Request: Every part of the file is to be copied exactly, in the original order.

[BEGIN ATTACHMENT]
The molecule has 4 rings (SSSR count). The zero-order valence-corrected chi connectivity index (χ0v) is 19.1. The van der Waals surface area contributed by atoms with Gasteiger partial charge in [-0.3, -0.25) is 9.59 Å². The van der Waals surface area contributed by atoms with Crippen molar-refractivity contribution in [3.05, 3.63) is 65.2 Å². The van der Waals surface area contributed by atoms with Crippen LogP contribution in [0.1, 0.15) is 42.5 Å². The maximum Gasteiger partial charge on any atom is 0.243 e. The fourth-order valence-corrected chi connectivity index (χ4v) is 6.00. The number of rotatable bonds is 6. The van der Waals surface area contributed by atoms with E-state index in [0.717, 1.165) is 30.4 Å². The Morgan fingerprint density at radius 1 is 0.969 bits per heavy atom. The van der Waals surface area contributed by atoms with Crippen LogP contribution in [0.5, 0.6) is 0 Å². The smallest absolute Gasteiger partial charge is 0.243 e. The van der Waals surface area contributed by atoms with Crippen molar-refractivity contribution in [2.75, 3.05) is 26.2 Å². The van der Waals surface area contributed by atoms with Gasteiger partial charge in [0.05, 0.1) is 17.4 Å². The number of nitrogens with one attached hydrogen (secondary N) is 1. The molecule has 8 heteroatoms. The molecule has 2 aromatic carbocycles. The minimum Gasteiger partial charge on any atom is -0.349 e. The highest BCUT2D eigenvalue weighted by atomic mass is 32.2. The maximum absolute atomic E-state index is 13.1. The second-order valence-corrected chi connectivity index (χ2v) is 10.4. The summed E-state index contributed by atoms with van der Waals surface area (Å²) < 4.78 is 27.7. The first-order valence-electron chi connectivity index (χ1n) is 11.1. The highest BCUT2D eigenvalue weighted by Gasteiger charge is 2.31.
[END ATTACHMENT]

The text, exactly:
The molecule has 4 rings (SSSR count). The zero-order valence-corrected chi connectivity index (χ0v) is 19.1. The van der Waals surface area contributed by atoms with Gasteiger partial charge in [-0.3, -0.25) is 9.59 Å². The van der Waals surface area contributed by atoms with Crippen molar-refractivity contribution in [3.05, 3.63) is 65.2 Å². The van der Waals surface area contributed by atoms with Crippen LogP contribution in [0.1, 0.15) is 42.5 Å². The maximum Gasteiger partial charge on any atom is 0.243 e. The fourth-order valence-corrected chi connectivity index (χ4v) is 6.00. The number of rotatable bonds is 6. The van der Waals surface area contributed by atoms with E-state index in [0.717, 1.165) is 30.4 Å². The Morgan fingerprint density at radius 1 is 0.969 bits per heavy atom. The van der Waals surface area contributed by atoms with Crippen LogP contribution in [0.5, 0.6) is 0 Å². The smallest absolute Gasteiger partial charge is 0.243 e. The van der Waals surface area contributed by atoms with Crippen molar-refractivity contribution in [2.75, 3.05) is 26.2 Å². The van der Waals surface area contributed by atoms with Gasteiger partial charge in [0.05, 0.1) is 17.4 Å². The number of nitrogens with one attached hydrogen (secondary N) is 1. The molecule has 8 heteroatoms. The molecule has 2 aromatic carbocycles. The minimum Gasteiger partial charge on any atom is -0.349 e. The highest BCUT2D eigenvalue weighted by atomic mass is 32.2. The maximum absolute atomic E-state index is 13.1. The second-order valence-corrected chi connectivity index (χ2v) is 10.4. The summed E-state index contributed by atoms with van der Waals surface area (Å²) < 4.78 is 27.7. The first-order valence-electron chi connectivity index (χ1n) is 11.1. The highest BCUT2D eigenvalue weighted by Gasteiger charge is 2.31.